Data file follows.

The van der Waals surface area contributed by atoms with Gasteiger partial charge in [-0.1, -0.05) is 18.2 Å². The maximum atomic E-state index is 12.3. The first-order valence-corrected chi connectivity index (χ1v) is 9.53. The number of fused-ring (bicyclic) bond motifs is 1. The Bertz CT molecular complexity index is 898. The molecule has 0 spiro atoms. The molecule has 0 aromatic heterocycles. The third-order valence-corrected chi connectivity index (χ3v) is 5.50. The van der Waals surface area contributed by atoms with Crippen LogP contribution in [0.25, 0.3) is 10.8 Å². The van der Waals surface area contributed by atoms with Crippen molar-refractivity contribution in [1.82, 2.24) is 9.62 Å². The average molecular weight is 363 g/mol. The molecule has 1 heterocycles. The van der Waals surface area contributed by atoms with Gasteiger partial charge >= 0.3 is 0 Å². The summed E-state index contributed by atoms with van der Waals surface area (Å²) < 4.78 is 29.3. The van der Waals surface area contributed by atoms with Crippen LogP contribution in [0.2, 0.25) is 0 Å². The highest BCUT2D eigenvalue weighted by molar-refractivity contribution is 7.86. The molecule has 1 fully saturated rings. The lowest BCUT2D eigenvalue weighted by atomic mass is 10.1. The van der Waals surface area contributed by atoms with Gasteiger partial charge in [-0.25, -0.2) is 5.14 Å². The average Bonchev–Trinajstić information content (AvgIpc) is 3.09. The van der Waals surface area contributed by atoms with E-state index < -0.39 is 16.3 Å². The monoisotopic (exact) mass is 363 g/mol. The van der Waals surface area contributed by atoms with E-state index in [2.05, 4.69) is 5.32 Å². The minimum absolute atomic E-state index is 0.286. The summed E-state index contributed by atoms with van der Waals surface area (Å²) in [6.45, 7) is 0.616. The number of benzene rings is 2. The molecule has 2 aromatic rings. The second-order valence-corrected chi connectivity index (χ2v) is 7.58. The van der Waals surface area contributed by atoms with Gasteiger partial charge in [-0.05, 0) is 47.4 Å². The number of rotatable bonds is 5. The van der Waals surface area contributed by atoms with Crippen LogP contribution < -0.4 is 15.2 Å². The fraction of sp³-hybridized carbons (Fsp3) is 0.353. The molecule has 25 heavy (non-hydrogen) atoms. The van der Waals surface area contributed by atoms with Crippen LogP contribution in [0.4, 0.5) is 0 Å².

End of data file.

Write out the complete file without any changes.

The van der Waals surface area contributed by atoms with Gasteiger partial charge in [-0.1, -0.05) is 18.2 Å². The maximum atomic E-state index is 12.3. The first-order valence-corrected chi connectivity index (χ1v) is 9.53. The number of fused-ring (bicyclic) bond motifs is 1. The Bertz CT molecular complexity index is 898. The molecule has 0 spiro atoms. The molecule has 0 aromatic heterocycles. The third-order valence-corrected chi connectivity index (χ3v) is 5.50. The van der Waals surface area contributed by atoms with Crippen LogP contribution in [0.25, 0.3) is 10.8 Å². The van der Waals surface area contributed by atoms with Crippen molar-refractivity contribution in [1.82, 2.24) is 9.62 Å². The average molecular weight is 363 g/mol. The molecule has 1 heterocycles. The van der Waals surface area contributed by atoms with Gasteiger partial charge >= 0.3 is 0 Å². The summed E-state index contributed by atoms with van der Waals surface area (Å²) < 4.78 is 29.3. The van der Waals surface area contributed by atoms with Crippen LogP contribution in [0.2, 0.25) is 0 Å². The highest BCUT2D eigenvalue weighted by molar-refractivity contribution is 7.86. The molecule has 1 fully saturated rings. The lowest BCUT2D eigenvalue weighted by atomic mass is 10.1. The van der Waals surface area contributed by atoms with Gasteiger partial charge in [-0.25, -0.2) is 5.14 Å². The average Bonchev–Trinajstić information content (AvgIpc) is 3.09. The van der Waals surface area contributed by atoms with E-state index < -0.39 is 16.3 Å². The monoisotopic (exact) mass is 363 g/mol. The van der Waals surface area contributed by atoms with E-state index in [2.05, 4.69) is 5.32 Å². The minimum absolute atomic E-state index is 0.286. The summed E-state index contributed by atoms with van der Waals surface area (Å²) in [6.45, 7) is 0.616. The number of benzene rings is 2. The molecule has 2 aromatic rings. The second-order valence-corrected chi connectivity index (χ2v) is 7.58. The van der Waals surface area contributed by atoms with Gasteiger partial charge in [-0.05, 0) is 47.4 Å². The number of rotatable bonds is 5. The van der Waals surface area contributed by atoms with Crippen LogP contribution < -0.4 is 15.2 Å². The fraction of sp³-hybridized carbons (Fsp3) is 0.353. The molecule has 25 heavy (non-hydrogen) atoms. The van der Waals surface area contributed by atoms with Crippen LogP contribution in [0.4, 0.5) is 0 Å².